Oct 29, 2014 at 12:00am ET By Joanna Hughes

With globalism an increasingly important imperative in contemporary political and economical landscapes, it’s not exactly a surprise that higher education is getting in on the trend. For many colleges and universities this means a push to enroll more international students as well as a commitment to enhanced exchange: receiving more students from overseas and sending students overseas in return. But globalism has also ushered in a new era in which higher education institutions are exporting their own educational opportunities to foreign students and markets in the form of international branch campuses (IBCs). Find your university abroad here.

What is an IBC?

An extension of a college or university to a secondary location, satellite campuses typically fall under the umbrella accreditation of the main campus and share organizational administration as well as some resources. While the origins of satellite campuses began domestically as a means to serve nontraditional students -- for example, those who were unable to travel -- the trend has come to represent something very different in recent years. Most notably: the boom of international branch campuses (IBCs).

While there’s no universal definition of an IBC, most authorities on the subject agree that these “foreign educational outposts” share the following characteristics:

  • they must have a physical location a country other than the location of the primary home campus
  • the home institution must have at least part ownership of the branch campus
  • degrees must be conferred in the home institution’s name


Bucking the Trend

During a time when traditional domestic branch campuses are on the decline -- due to the rise of technologically-enhanced quality distance courses along with a new focus on graduate programs -- IBCs are picking up momentum.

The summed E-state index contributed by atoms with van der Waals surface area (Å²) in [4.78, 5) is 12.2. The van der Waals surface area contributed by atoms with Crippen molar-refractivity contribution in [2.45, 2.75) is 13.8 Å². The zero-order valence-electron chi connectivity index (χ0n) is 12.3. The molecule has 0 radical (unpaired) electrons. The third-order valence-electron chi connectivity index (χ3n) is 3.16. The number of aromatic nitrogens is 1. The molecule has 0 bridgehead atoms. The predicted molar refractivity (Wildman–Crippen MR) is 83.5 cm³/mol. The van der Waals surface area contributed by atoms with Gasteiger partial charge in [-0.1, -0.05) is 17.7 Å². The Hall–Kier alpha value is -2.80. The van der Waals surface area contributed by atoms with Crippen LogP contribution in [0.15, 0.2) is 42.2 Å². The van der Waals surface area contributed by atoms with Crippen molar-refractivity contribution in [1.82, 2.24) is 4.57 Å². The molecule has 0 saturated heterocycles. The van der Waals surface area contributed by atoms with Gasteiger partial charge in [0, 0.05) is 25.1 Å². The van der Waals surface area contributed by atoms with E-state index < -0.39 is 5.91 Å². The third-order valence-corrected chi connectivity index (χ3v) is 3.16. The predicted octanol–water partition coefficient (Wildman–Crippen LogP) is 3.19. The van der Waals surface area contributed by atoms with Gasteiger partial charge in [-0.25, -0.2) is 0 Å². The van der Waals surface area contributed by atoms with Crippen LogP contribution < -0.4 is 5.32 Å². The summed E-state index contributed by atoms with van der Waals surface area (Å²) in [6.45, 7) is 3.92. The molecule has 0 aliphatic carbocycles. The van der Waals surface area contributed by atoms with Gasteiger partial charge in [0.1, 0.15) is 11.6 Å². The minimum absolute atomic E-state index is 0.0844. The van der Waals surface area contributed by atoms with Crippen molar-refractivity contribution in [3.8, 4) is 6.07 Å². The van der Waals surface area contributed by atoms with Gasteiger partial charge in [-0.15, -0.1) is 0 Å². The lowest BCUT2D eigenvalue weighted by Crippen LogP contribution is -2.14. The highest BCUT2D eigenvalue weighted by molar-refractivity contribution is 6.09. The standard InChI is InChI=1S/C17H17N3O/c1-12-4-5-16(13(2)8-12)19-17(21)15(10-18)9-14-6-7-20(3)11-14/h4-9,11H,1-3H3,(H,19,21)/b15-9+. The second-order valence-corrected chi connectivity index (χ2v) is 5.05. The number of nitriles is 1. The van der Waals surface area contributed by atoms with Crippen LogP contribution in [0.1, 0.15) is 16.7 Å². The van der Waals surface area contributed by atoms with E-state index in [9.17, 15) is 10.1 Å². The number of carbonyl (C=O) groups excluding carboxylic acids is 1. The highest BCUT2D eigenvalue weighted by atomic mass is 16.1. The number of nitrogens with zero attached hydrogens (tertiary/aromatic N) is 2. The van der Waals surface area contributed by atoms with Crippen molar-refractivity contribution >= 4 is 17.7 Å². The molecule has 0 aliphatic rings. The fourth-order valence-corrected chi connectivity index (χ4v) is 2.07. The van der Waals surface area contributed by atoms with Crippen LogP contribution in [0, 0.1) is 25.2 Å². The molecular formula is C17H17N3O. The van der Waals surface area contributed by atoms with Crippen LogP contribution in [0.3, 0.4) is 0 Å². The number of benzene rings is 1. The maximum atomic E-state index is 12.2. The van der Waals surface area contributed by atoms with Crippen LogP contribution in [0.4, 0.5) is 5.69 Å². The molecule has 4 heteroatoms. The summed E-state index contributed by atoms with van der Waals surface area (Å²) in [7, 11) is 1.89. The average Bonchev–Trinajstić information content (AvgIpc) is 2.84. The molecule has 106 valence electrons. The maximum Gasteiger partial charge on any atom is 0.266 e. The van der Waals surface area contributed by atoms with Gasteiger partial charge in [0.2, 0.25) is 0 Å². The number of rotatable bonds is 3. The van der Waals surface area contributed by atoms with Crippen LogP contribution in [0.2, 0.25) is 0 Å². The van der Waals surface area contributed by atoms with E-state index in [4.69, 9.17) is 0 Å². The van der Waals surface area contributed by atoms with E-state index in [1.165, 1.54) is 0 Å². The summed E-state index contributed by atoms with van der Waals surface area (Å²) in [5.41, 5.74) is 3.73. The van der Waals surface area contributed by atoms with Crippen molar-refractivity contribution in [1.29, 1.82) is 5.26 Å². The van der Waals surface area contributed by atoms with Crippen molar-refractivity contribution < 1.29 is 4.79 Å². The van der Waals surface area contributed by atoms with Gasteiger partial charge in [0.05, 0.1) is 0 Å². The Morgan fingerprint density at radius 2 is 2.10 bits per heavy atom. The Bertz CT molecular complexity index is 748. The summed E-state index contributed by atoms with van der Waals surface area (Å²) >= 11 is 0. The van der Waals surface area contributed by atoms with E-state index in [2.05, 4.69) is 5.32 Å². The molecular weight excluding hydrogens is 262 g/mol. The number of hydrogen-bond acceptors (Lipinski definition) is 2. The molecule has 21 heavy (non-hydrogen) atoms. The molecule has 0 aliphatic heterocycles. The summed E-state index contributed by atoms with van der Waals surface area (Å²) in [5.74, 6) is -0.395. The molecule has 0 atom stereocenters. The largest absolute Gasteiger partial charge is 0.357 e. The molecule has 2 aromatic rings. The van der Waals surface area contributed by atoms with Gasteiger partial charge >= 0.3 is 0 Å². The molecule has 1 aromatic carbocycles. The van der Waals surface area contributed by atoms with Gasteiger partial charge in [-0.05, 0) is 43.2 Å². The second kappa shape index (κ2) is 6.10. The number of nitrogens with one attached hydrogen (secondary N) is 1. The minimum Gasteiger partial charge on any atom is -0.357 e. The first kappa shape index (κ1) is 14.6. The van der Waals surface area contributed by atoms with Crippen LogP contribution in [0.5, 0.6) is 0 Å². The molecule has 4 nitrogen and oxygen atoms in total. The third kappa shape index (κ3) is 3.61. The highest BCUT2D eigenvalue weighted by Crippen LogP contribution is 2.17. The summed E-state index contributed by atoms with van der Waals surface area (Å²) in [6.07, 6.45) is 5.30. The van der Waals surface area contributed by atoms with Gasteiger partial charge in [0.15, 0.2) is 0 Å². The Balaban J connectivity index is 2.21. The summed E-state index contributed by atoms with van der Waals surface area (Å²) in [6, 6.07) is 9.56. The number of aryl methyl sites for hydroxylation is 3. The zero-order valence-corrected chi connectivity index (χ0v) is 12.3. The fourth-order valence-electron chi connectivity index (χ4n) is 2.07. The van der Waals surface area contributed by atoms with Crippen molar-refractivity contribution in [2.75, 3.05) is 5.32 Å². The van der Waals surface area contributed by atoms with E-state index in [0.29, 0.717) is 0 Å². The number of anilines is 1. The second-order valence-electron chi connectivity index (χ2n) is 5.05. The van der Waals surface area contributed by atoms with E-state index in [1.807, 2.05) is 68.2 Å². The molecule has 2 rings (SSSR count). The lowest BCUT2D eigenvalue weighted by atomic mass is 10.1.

According to the University World News Global Edition, IBCs have experienced exponential growth: in 2002, only 35 of the current IBCs were in existence; by 2009, that number had risen to 162. In the years between 2006 and 2009, meanwhile, at least 49 new campuses were established while only five closed.

While the U.S. is dominant in the proliferation of offshore campuses, others have also capitalized on the opportunities. The United Arab Emirates claims the lion's share of IBCs: a full quarter of the world’s satellite campuses call the UAE home.

But IBCs don't just benefit home campuses. In fact, many of today's host countries -- particularly those in the Middle East and Southeast Asia -- court partnerships with universities from around the world in the hopes of gaining sought after status as an international higher education hub.


Four Benefits of Attending an IBC

We’ve talked about how the trend benefits both the home university and the host university, but what about students? Consider these four advantages of attending an IBC:

1. Increased Mobility

Students at IBCs have unprecedented access to programs across multiple satellite locations, as well as simplified mobility between them.